• Oral History Interview: Hyndman, Arnold, 2016-03-28; 2016-04-04

    Born in Los Angeles, California, Dr. Hyndman was interested in science from a young age and was encouraged by his teachers to attend programs and assist with research, prompting a career in science and education. During his time in high school, he was able to participate in summer research programs with institutions such as the University of Southern California in their marine animal laboratory. Dr. Hyndman participated in a school walkout after the assassination of Dr. Martin Luther King, Jr. After graduating high school in 1970, Dr. Hyndman went on to attend Princeton University, majoring in Biology. Building on the work of his bachelor’s degree, Dr. Hyndman returned to California to attend graduate school at the University of California, Los Angeles from 1974 to 1978 and he earned his Ph.D. in Philosophy and Neuroscience. During his graduate work, Dr. Hyndman was actively involved in recruiting more students of color to the biology department. He also made quick use of the teaching credentials he obtained from Princeton, working, over the summers, with an Upward Bound program, bringing inner city young people to college and university campuses and preparing them for college life. Dr. Hyndman took his first post-doctoral assignment at Ohio State University in the medical school working on research, before finding himself presented with offers for positions at both the University of California (UCSD), San Diego and at Livingston College. Dr. Hyndman worked out a compromise wherein he asked Rutgers to hold the position for a year, while he went to UCSD to complete a second post-doctoral program. While working at UCSD, Dr. Hyndman and his collaborators developed a cell culture technique and were among the early describers of the natural cell division and replication of post-mitotic cells. Dr. Hyndman’s work helped to illustrate that there are cells in our brains that continue to divide. In 1981, Dr. Hyndman became assistant professor in the Department of Biological Science at Rutgers University, during which time the faculty reorganized into the Faculty of Arts and Sciences (FAS). He served as the founding director of what was originally called the Minority Advancement Program and held this position until becoming associate provost in 1990. Dr. Hyndman established mechanisms to prime the coordination and funding for campus-based retention programs and provided administrative guidance for programs such as the establishment of the university’s Latino Cultural Center and the Asian Cultural Center. Dr. Hyndman then served as the Dean of Livingston College from 1993 until 2007. Since 2001, he has been the director of the Organizational Leadership Program. From 2001 to 2008, he also served as the director of the Criminal Justice Program. Dr. Hyndman is a professor in the Department of Cell Biology and Neuroscience. Dr. Hyndman served on the New Jersey State Board of Education, in addition to consulting for organizations such as SLS and Janssen Pharmaceuticals. He has obtained numerous credentials, including being an ordained Christian Minister, a New Jersey Teaching Credential, and membership in such organizations as the International Leadership Society and the Center for Bioethics and Human Dignity. He also serves as Chair of the Elder Board at Abundant Life Community Church, a position he has held since 2012. Dr. Hyndman is Secretary and Treasurer on the Executive Board of the Warren County National Alliance on Mental Illness.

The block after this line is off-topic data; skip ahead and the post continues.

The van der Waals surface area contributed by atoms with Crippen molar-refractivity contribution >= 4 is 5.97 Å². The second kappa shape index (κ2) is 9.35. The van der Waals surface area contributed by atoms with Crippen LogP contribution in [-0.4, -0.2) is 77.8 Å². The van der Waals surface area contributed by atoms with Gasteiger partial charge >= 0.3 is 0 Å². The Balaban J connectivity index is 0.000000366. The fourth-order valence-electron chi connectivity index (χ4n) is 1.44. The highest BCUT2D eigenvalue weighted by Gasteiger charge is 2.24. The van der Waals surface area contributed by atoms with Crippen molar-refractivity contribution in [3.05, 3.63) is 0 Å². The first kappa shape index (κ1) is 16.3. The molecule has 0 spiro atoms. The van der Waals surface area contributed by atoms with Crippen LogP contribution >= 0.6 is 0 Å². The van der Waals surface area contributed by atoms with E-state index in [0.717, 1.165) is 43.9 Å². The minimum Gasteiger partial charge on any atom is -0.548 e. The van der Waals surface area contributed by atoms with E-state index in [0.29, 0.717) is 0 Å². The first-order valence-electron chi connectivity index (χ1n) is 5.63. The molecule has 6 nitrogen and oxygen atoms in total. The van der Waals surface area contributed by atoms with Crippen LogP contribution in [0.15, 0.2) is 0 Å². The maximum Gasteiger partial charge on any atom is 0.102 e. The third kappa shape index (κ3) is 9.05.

• Oral History Interview: Jackson, Peter, 1991-03-09

    Peter Jackson graduated from Rutgers-Newark in 1969 and later joined the faculty in the Master of Public Administration program. He was a member of the Black Organization of Students (BOS) and was instrumental in negotiations with the university administration and in the group's takeover of Conklin Hall in February 1969.
  • Oral History Interview: Jones-Hicks, Delora, 1991-08-11

    Delora Jones-Hicks was secretary for the Business and Industrial Coordinating Council before joining Rutgers-Newark's Office of Public Information in 1968. During her time at the university, she wrote press releases, developed relationships with news organizations, planned events, and was in charge of public relations with the surrounding community. She also served as chair of the Organization of Black Faculty and Staff.
  • Oral History Interview: Lawrence, Lincoln, 1991-01-19

    Lincoln Lawrence grew up in Jersey City and received his bachelor of science from Jersey City State College and a master's degree in school administration and supervision from Seton Hall. From 1963 to 1967 he was a science teacher and cultural coordinator at West Kinney Junior High School in Newark. He later worked as supervisor of math and science teachers and director of School Audio-Visual Materials Center for the city of Newark and instructor of manpower training at the Montgomery School in Newark. In 1968 he became assistant director of admissions for the Rutgers-Newark campus, and from 1970 to 1987 he served as Assistant Dean of the Faculty of Arts and Sciences of Newark.
  • Oral History Interview: Price, Clement A., 1991-09-19